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Birgit Lorenz, Elisabeth Strohmayr, Steffen Zahn, Knut Stieger; Chromatic Pupillometry Dissects Function Of The Three Different Light Sensitive Retinal Cell Populations In RPE65 Deficiency. Invest. Ophthalmol. Vis. Sci. 2012;53(14):1311.
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© ARVO (1962-2015); The Authors (2016-present)
Patients with mutations in the RPE65 gene develop early onset severe retinal dystrophy or Leber congenital amaurosis. Objective methods for the characterization of photosensitive cells are highly needed not only for improving the quality of examination results, but also for analysing treatment success with current therapeutic strategies. The pupil light reflex is driven by rod, cone, and intrinsic photosensitive retinal ganglion cell (ipRGC) input. Two protocols (one original and one optimized) of chromatic pupillometry with differing stimulus paradigms are under investigation to gather isolated functional information of the three cell populations. The aim of this study was to evaluate the two protocols in RPE65 patients, and to correlate the data with the clinical phenotype.
The study group comprised 12 patients with RPE65 mutations, and for control purposes 18 healthy probands and 2 achromats. A custom made binocular chromatic pupillometer (Bino I, AMTech) connected to the Colordome Ganzfeld stimulator (Diagnosys LLC) was used to assess changes in pupil diameter in response to red (640nm) and blue (462nm) light stimuli. Light intensities, stimulus duration and background varied depending on the protocol used. In addition, visual field examination (Goldmann perimetry) and Full field stimulus test (FST) were performed.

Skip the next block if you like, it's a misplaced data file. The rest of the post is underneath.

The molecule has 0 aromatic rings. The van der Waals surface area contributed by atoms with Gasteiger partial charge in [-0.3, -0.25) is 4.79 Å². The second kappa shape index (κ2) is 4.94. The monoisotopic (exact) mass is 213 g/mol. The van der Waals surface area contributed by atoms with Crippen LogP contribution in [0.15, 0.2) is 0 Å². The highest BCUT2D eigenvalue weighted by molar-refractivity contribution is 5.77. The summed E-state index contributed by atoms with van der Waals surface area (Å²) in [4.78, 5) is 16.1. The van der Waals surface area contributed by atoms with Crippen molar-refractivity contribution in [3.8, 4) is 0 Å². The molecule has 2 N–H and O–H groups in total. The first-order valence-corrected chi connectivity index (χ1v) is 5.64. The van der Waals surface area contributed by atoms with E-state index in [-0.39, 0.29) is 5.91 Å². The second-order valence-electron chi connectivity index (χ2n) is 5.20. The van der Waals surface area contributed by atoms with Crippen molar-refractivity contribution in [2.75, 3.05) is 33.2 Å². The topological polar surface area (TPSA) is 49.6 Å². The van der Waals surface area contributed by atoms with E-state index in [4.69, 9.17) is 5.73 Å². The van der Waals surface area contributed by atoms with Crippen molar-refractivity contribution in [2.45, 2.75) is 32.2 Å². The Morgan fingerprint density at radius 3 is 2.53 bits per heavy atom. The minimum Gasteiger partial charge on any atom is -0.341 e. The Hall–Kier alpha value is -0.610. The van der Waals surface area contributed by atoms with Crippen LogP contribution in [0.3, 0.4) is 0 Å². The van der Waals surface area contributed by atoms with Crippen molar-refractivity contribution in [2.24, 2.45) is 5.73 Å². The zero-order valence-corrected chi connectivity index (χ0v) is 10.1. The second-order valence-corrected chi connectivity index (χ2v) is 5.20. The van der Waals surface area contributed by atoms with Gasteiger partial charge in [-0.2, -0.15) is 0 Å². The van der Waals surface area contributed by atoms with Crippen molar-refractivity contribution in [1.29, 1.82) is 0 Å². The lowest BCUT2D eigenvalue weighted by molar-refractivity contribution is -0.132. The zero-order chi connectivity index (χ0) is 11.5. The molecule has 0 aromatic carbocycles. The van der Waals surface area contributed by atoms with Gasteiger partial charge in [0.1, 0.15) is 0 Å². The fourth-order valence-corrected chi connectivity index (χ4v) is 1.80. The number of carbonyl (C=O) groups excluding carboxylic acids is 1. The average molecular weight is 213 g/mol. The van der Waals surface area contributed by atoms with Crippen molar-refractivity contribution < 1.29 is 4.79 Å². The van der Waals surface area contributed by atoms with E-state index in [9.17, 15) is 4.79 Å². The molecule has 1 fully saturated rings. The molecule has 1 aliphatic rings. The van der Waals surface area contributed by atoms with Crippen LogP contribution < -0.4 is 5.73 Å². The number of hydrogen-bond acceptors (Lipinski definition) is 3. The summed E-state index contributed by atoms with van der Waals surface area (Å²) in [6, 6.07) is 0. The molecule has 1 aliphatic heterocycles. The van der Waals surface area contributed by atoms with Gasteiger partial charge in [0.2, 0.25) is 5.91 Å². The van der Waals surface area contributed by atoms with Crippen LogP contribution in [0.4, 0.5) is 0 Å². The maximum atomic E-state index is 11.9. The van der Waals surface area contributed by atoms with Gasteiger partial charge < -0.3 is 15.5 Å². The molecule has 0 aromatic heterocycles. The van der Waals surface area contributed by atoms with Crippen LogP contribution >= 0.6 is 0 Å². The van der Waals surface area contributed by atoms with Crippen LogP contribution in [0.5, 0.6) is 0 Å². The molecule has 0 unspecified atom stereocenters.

Chromatic pupil stimulation in the achromats was done to verify specificity of cone-weighted answers and while showing a normal rod response to rod-weighted stimulation, a mixed rod/cone response was observed in the cone-weighted pupil reaction with the original protocol. In contrast, no pupil response to the cone-weighted stimulation was observed with the optimized protocol. Pupil reactions to rod-weighted stimulation were diminished in all RPE65 patients. Pupil reactions to cone weighted stimuli differed among RPE65 patients and did not always correspond to residual visual field and to cone sensitivity loss with FST. Pupil reactions to ipRGC-weighted answers were preserved.
Absence of rod function and unaltered ipRGC function were measured in RPE65 patients with either protocol. However, the optimized protocol was more sensitive to measure cone sensitivity losses. Chromatic pupillometry represents a highly sensitive and objective testing method to quantify the function of rods, cones, and ipRGCs in RPE65 patients.
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